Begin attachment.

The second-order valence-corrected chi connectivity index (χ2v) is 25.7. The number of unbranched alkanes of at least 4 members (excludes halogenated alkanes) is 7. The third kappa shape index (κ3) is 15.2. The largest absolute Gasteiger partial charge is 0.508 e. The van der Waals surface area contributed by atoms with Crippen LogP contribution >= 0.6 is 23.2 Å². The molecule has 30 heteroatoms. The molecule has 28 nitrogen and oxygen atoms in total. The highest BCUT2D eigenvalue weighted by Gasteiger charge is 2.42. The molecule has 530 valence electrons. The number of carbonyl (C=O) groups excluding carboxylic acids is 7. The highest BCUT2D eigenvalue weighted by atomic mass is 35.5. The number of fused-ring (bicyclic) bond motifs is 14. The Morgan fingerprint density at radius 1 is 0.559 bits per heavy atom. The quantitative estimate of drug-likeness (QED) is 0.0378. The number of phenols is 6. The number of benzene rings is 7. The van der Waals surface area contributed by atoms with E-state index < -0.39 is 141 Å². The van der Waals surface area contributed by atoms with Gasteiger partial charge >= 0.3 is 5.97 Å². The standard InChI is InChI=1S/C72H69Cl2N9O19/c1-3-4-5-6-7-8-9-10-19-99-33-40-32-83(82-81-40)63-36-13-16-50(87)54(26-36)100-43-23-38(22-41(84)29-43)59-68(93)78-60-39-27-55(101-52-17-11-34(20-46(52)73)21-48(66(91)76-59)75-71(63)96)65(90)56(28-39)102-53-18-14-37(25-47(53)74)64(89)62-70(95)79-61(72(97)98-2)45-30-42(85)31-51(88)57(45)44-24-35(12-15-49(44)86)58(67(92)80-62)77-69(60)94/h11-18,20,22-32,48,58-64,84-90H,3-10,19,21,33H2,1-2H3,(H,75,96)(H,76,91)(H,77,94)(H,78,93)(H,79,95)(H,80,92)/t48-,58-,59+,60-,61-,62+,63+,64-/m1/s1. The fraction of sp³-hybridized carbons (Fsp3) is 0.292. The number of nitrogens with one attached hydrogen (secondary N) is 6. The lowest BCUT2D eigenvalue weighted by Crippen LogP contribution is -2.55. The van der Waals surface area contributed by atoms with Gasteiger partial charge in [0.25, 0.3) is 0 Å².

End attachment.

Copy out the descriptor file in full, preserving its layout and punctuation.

The second-order valence-corrected chi connectivity index (χ2v) is 25.7. The number of unbranched alkanes of at least 4 members (excludes halogenated alkanes) is 7. The third kappa shape index (κ3) is 15.2. The largest absolute Gasteiger partial charge is 0.508 e. The van der Waals surface area contributed by atoms with Crippen LogP contribution >= 0.6 is 23.2 Å². The molecule has 30 heteroatoms. The molecule has 28 nitrogen and oxygen atoms in total. The highest BCUT2D eigenvalue weighted by Gasteiger charge is 2.42. The molecule has 530 valence electrons. The number of carbonyl (C=O) groups excluding carboxylic acids is 7. The highest BCUT2D eigenvalue weighted by atomic mass is 35.5. The number of fused-ring (bicyclic) bond motifs is 14. The Morgan fingerprint density at radius 1 is 0.559 bits per heavy atom. The quantitative estimate of drug-likeness (QED) is 0.0378. The number of phenols is 6. The number of benzene rings is 7. The van der Waals surface area contributed by atoms with E-state index < -0.39 is 141 Å². The van der Waals surface area contributed by atoms with Gasteiger partial charge >= 0.3 is 5.97 Å². The standard InChI is InChI=1S/C72H69Cl2N9O19/c1-3-4-5-6-7-8-9-10-19-99-33-40-32-83(82-81-40)63-36-13-16-50(87)54(26-36)100-43-23-38(22-41(84)29-43)59-68(93)78-60-39-27-55(101-52-17-11-34(20-46(52)73)21-48(66(91)76-59)75-71(63)96)65(90)56(28-39)102-53-18-14-37(25-47(53)74)64(89)62-70(95)79-61(72(97)98-2)45-30-42(85)31-51(88)57(45)44-24-35(12-15-49(44)86)58(67(92)80-62)77-69(60)94/h11-18,20,22-32,48,58-64,84-90H,3-10,19,21,33H2,1-2H3,(H,75,96)(H,76,91)(H,77,94)(H,78,93)(H,79,95)(H,80,92)/t48-,58-,59+,60-,61-,62+,63+,64-/m1/s1. The fraction of sp³-hybridized carbons (Fsp3) is 0.292. The number of nitrogens with one attached hydrogen (secondary N) is 6. The lowest BCUT2D eigenvalue weighted by Crippen LogP contribution is -2.55. The van der Waals surface area contributed by atoms with Gasteiger partial charge in [0.25, 0.3) is 0 Å².